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Paragraph 116

II. Comments on the text of the draft law

J. Voting, counting and establishment of results

PEC may declare the results invalid in their precinct if infringements of the law have occurred that make it impossible to determine the will of the voters on three separate grounds (Article 91). All three grounds contain a minimum percentage of abuse that must occur before the provision becomes effective: in the case of illegal voting the level of abuse must exceed 10 per cent of the number of votes; in the case of destruction or damage to a ballot box that makes it impossible to determine the content of the ballots the number of such ballots must exceed 20 per cent of those who received ballots; in the case where the number of ballot papers in the ballot box exceeds the number of voters who received ballots the abuse must exceed 10 per cent. Such arbitrary standards of impermissible abuse are hard to justify. They establish an acceptable level of fraud which is not compatible with the conduct of proper elections. As a matter of principle election results should be invalidated if the level of fraud or misconduct was such that the will of the voters cannot be determined.[1] OSCE/ODIHR and the Venice Commission recommend that these provisions be reconsidered and invalidation of elections should be possible at all levels where irregularities may have affected the outcome.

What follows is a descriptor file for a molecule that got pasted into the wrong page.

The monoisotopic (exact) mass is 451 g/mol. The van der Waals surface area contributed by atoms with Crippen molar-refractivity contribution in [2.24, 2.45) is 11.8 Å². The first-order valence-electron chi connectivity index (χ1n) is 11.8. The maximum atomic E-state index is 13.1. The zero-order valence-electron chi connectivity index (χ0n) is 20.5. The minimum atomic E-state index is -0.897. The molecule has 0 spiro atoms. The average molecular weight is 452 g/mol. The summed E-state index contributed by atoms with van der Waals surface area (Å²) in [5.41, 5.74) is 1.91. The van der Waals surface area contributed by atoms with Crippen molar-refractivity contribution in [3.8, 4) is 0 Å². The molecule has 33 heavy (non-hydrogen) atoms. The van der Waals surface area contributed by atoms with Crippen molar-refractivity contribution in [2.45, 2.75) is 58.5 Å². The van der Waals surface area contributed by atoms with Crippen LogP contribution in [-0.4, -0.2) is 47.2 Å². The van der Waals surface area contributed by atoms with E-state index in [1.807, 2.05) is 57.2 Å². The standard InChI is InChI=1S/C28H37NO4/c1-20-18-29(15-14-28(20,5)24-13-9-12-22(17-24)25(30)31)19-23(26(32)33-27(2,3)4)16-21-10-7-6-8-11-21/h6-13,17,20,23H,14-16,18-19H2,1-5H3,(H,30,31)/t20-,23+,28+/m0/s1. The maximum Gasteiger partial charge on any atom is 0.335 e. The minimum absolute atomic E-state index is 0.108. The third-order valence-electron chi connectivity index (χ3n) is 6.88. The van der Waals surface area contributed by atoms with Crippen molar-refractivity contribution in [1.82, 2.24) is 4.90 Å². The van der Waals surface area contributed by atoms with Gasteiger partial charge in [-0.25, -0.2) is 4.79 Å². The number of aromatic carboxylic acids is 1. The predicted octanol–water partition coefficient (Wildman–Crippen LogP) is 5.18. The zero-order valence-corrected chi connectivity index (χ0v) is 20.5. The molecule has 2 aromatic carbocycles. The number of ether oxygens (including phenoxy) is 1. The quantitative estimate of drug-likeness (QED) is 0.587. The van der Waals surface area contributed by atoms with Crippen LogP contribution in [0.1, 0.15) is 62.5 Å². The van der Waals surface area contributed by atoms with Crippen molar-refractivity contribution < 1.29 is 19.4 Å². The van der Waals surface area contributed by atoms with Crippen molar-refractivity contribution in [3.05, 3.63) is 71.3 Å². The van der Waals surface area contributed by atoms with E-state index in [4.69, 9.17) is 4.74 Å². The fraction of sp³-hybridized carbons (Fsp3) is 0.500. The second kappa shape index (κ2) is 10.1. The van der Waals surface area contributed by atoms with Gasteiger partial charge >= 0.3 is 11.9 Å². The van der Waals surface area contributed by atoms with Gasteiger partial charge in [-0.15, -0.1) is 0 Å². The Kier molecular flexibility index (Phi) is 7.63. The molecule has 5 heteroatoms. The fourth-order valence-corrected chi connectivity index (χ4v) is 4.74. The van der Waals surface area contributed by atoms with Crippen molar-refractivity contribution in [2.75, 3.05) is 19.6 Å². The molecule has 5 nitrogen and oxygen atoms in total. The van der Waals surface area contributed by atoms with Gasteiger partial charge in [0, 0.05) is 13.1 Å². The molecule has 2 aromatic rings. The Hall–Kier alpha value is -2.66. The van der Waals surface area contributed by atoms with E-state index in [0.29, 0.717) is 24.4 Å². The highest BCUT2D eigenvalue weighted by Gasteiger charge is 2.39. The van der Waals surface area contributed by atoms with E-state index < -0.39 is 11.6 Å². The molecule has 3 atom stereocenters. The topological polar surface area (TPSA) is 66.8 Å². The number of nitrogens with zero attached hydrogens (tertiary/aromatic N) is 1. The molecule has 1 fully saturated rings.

[1] Code of Good Practices in Electoral Matters, CDL-AD(2002)023-rev.), II.3.3.e recommends that “the appeal body must have authority to annul elections where irregularities may have affected the outcome”.